This level of specificity on incident notification and reporting is a much welcome introduction. Unfortunately however, DORA does not outline the exact methods or procedures for how financial entities should notify their clients in the event of a major ICT-related incident, which may leave partners exposed.

Resilience Testing

There are a number of ways DORA will have an impact upon testing requirements. Articles 21-24 of DORA, particularly Article 23 specifically outlines provisions for a ‘threat led’ approach to testing. 

Threat-led penetration testing is a framework that mimics the tactics, techniques and procedures of real-life threat actors who pose a genuine cyber threat, which delivers a controlled, bespoke, intelligence-led testing of critical live operations. Without getting bogged down on terminology, a threat-led approach may be easily recognisable as “Red Teaming” to many, however, there are many more aspects to testing which one could term more broadly as ‘Adversarial Simulation’ which organisations may choose to explore.  

Several financial sector organisations will have already adopted a threat-led approach to testing, for example those who have undergone CBEST or similar.  Those who are yet to adopt such an approach should speak to their third party security testing partners about the extent to which their current engagements are ‘threat-led’. 

Third-party Management

Several guidelines emphasise the responsibility of financial entities for managing ICT third-party risks, conducting more stringent due diligence, maintaining documentation, complying with high-security standards, and ensuring business continuity. 

The mass exploitation of software vulnerabilities has caused several notable attacks on financial sector organisations in 2023. In May, the breach of the popular file transfer platform MOVEit crystallised the sale of the issue, as major organisation such as PWC, Aon and Deloitte among others were impacted, further validating the pressing need for an advanced and unified approach to supply chain management.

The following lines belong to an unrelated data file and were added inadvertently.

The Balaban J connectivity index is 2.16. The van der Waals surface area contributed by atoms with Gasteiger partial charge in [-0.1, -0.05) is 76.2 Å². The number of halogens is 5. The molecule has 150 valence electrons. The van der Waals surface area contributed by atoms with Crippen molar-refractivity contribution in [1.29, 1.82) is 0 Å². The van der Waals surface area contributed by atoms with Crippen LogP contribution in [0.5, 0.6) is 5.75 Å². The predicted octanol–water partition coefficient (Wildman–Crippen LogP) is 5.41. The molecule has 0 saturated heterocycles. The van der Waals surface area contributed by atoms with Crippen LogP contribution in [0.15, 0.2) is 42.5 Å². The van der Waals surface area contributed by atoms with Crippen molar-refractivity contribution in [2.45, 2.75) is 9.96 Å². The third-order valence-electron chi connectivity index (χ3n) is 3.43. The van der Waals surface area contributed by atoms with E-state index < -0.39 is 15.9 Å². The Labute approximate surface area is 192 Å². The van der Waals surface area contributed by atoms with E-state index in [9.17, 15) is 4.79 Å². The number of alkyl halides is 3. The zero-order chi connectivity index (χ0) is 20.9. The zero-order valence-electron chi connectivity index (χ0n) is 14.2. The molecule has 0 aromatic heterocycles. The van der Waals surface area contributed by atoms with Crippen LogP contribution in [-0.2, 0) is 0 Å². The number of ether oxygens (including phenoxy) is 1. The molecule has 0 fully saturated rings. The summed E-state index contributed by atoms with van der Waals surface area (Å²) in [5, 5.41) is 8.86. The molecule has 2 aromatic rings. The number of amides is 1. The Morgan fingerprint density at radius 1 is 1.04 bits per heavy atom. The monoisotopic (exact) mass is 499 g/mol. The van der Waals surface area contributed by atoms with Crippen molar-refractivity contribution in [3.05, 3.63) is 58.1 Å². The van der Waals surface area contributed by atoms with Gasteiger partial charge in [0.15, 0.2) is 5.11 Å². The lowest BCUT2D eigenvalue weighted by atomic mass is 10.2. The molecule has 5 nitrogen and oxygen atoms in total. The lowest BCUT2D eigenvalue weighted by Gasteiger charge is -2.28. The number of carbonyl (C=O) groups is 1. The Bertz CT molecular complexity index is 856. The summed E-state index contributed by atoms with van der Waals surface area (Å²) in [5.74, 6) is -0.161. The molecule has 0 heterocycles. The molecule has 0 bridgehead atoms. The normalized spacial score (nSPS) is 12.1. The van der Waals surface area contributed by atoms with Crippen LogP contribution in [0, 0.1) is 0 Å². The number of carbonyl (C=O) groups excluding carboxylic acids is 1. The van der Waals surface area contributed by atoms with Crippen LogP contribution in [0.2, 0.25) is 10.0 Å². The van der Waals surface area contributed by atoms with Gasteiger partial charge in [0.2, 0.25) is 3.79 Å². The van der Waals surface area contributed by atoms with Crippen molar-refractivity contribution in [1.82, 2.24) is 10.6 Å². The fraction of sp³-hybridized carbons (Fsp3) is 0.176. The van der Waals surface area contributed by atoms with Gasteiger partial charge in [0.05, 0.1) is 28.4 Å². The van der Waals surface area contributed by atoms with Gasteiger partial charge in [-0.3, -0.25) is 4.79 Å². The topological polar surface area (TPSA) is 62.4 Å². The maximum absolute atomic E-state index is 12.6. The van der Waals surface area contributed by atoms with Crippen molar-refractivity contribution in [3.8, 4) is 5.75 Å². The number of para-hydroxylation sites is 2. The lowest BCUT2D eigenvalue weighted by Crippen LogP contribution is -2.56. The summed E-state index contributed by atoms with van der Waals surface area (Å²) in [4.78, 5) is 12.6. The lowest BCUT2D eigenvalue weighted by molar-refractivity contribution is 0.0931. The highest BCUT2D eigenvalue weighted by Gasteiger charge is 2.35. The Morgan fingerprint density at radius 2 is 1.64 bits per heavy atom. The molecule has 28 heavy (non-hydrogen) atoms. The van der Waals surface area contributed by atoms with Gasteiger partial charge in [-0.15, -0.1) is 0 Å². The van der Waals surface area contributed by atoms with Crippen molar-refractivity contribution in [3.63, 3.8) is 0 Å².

According to DORA, the management of third-party ICT risk should be proportional to the scale, complexity, and criticality of the ICT-related dependency. However, as with other aspects of DORA this “principle of proportionality” has created ambiguity. 

DORA have released a technical advisory in September 2023 (the only additional supporting document of this nature) which further specifies the criteria for critical ICT third-party service providers (CTPPs) and the associated fees to be levied on such providers, confirming that it one of the most contentious yet vital aspects of the legislation. 

Threat Intelligence / Information Sharing

DORA allows (but does not obligate) financial entities to share cyber threat information and intelligence amongst themselves. This optional information sharing, which supports threat detection and response strategies, is not particularly notable at present. However, financial entities will need to define participation conditions, outline public authorities’ involvement, and use dedicated IT platforms as required.

What can I do to get ready?

The finer technical specifics of DORA are yet to be published. 

At a minimum, affected organisations should begin to analyse their current processes for risk management, incident management & reporting, resilience testing, third-party management and threat intelligence and seek advice on strategies to strengthen where gaps exist. 

It is up to each organisation to find the right partners to explore the optimum approach not simply for compliance, but to ensure that their internal governance and external supplier management processes are refined in a way that makes their organisation more resilient to increasingly sophisticated cyber threats.  Whilst it might be tempting to simply be compliant with DORA legislation, with adequate forethought, it is possible to drive significant value from such an approach and can yield cost and resource savings and help to prioritise. 

As mentioned, DORA have also released a technical advisory specifying the criteria for critical ICT third-party service providers (CTPPs):

Key Dates: Publication: 27 December 2022. Enforcement: 17 January 2025.